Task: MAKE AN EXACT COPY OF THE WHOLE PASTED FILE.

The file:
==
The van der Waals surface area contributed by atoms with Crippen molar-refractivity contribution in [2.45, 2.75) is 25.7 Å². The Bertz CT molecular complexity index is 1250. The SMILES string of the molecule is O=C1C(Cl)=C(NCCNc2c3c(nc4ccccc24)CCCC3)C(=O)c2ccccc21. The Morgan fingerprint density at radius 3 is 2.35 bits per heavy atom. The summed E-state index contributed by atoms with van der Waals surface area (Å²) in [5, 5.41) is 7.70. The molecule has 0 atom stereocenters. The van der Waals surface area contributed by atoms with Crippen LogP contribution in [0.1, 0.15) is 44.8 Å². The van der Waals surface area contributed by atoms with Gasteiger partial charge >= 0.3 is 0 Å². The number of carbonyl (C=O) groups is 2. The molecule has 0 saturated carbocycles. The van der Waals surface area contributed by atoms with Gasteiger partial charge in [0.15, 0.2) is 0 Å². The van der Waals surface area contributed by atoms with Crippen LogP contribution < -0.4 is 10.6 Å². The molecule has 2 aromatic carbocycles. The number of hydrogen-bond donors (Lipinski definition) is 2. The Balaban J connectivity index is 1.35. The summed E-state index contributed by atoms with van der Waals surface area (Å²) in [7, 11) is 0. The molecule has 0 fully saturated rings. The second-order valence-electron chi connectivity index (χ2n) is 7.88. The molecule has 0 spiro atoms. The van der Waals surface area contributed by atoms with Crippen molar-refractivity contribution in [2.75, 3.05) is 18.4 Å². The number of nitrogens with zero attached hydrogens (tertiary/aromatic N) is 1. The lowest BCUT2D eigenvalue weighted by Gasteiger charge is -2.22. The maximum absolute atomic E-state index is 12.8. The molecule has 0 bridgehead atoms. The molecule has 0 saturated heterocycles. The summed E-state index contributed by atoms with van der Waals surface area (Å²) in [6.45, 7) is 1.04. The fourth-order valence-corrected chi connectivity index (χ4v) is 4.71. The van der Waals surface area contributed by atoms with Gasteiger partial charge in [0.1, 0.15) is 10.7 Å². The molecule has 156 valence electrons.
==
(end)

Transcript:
The van der Waals surface area contributed by atoms with Crippen molar-refractivity contribution in [2.45, 2.75) is 25.7 Å². The Bertz CT molecular complexity index is 1250. The SMILES string of the molecule is O=C1C(Cl)=C(NCCNc2c3c(nc4ccccc24)CCCC3)C(=O)c2ccccc21. The Morgan fingerprint density at radius 3 is 2.35 bits per heavy atom. The summed E-state index contributed by atoms with van der Waals surface area (Å²) in [5, 5.41) is 7.70. The molecule has 0 atom stereocenters. The van der Waals surface area contributed by atoms with Crippen LogP contribution in [0.1, 0.15) is 44.8 Å². The van der Waals surface area contributed by atoms with Gasteiger partial charge >= 0.3 is 0 Å². The number of carbonyl (C=O) groups is 2. The molecule has 0 saturated carbocycles. The van der Waals surface area contributed by atoms with Gasteiger partial charge in [0.15, 0.2) is 0 Å². The van der Waals surface area contributed by atoms with Crippen LogP contribution < -0.4 is 10.6 Å². The molecule has 2 aromatic carbocycles. The number of hydrogen-bond donors (Lipinski definition) is 2. The Balaban J connectivity index is 1.35. The summed E-state index contributed by atoms with van der Waals surface area (Å²) in [7, 11) is 0. The molecule has 0 fully saturated rings. The second-order valence-electron chi connectivity index (χ2n) is 7.88. The molecule has 0 spiro atoms. The van der Waals surface area contributed by atoms with Crippen molar-refractivity contribution in [2.75, 3.05) is 18.4 Å². The number of nitrogens with zero attached hydrogens (tertiary/aromatic N) is 1. The lowest BCUT2D eigenvalue weighted by Gasteiger charge is -2.22. The maximum absolute atomic E-state index is 12.8. The molecule has 0 bridgehead atoms. The molecule has 0 saturated heterocycles. The summed E-state index contributed by atoms with van der Waals surface area (Å²) in [6.45, 7) is 1.04. The fourth-order valence-corrected chi connectivity index (χ4v) is 4.71. The van der Waals surface area contributed by atoms with Gasteiger partial charge in [0.1, 0.15) is 10.7 Å². The molecule has 156 valence electrons.